Advertisement
YOU ARE HERE: LAT HomeCollections

Pioneering Black Aviators Take to the Skies Again--in Photos

July 03, 1986|GARY LIBMAN

In December, 1931, Los Angeles Mayor John Porter welcomed a group of black pilots to City Hall. The next day, 40,000 people streamed out to an Eastside airport to watch the fliers perform stunts to benefit the city's unemployed.

In an era when commercial air services and the U.S. Army Air Corps denied them jobs, black Los Angeles aviators honed their aerobatic skills, started flying clubs and taught other blacks how to fly.

They made Los Angeles the national mecca for black pilots in the late 1920s and 1930s and helped train the celebrated black World War II pilots, the Tuskegee Airmen, who destroyed 260 German planes and damaged 148.

The role of these little-remembered pilots is part of a 116-piece photo exhibit, "Black Wings: The American Black in Aviation," which runs through July 12 at the California Afro-American Museum in Exposition Park.

It is accompanied by a 125-piece review of the black military experience from the Civil War to the Vietnam War entitled "To Prove Our Worth: The Irony of the Black Military Experience." That exhibit can be seen through Sept. 30.

Both shows are free to the public from 10 a.m. to 5 p.m. seven days a week, including July 4, museum curator Lonnie Bunch III said.

In addition to the Tuskegee Airmen, the Black Wings exhibit focuses on early 1920s stunt flier Bessie Coleman, World War I combat pilot Eugene Bullard, who was rejected by the Army Air Corps and flew for the French, and Herman Banning and Thomas Allen, who flew from Los Angeles to Long Island in 1932--the first cross-country flight by blacks.

Bunch says that the early fliers were extremely important to black America, who thought that the pilots, by mastering aviation technology, would prove that blacks deserved equality.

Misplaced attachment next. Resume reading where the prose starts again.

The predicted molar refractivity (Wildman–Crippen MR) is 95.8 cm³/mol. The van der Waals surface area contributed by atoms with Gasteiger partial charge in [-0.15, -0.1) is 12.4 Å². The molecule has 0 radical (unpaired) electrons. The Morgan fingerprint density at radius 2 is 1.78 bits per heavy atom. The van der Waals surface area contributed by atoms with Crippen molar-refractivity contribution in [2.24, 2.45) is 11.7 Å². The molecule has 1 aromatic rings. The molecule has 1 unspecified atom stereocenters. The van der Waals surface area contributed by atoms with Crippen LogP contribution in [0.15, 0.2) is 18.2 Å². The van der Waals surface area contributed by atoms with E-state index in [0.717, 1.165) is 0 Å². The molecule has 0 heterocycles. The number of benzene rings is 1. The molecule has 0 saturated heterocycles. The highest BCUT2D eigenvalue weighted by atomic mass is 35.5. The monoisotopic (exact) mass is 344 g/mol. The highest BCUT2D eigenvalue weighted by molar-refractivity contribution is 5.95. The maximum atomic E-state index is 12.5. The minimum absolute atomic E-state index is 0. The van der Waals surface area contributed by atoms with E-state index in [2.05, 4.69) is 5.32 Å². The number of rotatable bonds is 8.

"Since flying involved skills beyond most Americans," he wrote in an article in the Journal of American Culture, "if blacks could pilot these 'wondrous machines' they would shatter the myth of black inferiority.

"How could white America not see that black equality in the air should lead to black equality on the ground?"

W. E. B. DuBois, one of the foremost black leaders of the period, held a similar view, writing in 1932 that the black "race soars upward, on the wings of an aeroplane."

Blacks regarded Banning and Allen as heroes following their cross-country jaunt.

Operating on a small budget, the aviators called themselves " 'the flying hoboes,' " Bunch said, "because they depended upon the good will of the people they met for gasoline, parts and nourishment. . . . "

Using a plane pieced together from junkyard parts, they made the 3,300-mile trip in 42 hours aloft. But the trip required 21 days because the pair had to raise money at each stop.

In Tulsa, Okla., Bunch said, the flyers persuaded oilman William Skelly to underwrite the next leg. In exchange for financing in Pittsburgh they agreed to drop Franklin Delano Roosevelt campaign leaflets in three cities. In some towns they asked black churches to pass the collection plate.

Allen said the pair always looked for black neighborhoods to eat and sleep, yet in many locations whites offered surprising support.

At Wichita Falls, Tex., a largely white crowd welcomed them as the first "colored" fliers to land. The press covered their arrival while townspeople provided food and transportation into town.

The welcome afforded black fliers in Los Angeles was sometimes as warm, Bunch said, referring to the mayor inviting the stunt pilots to City Hall.

"These things didn't happen anywhere else," Bunch said.

Segregated Unit

Bunch said that although the early aviators did not bring the hoped-for equality, they were important to the success of the Tuskegee Airmen, which prodded the armed services and the nation toward integration.

The Airmen, who trained and flew in a segregated unit, had to know how to fly before the Army Air Corps accepted them. William Powell, a Jefferson High School teacher who started a flying club here, was among those who taught many of the future Airmen to be pilots.

"One of the most important things to look at in the exhibit is that it is the early aviators, not just the Tuskegee Airmen, who are important in terms of integration," Bunch said.

Advertisement
Los Angeles Times Articles
|
|
|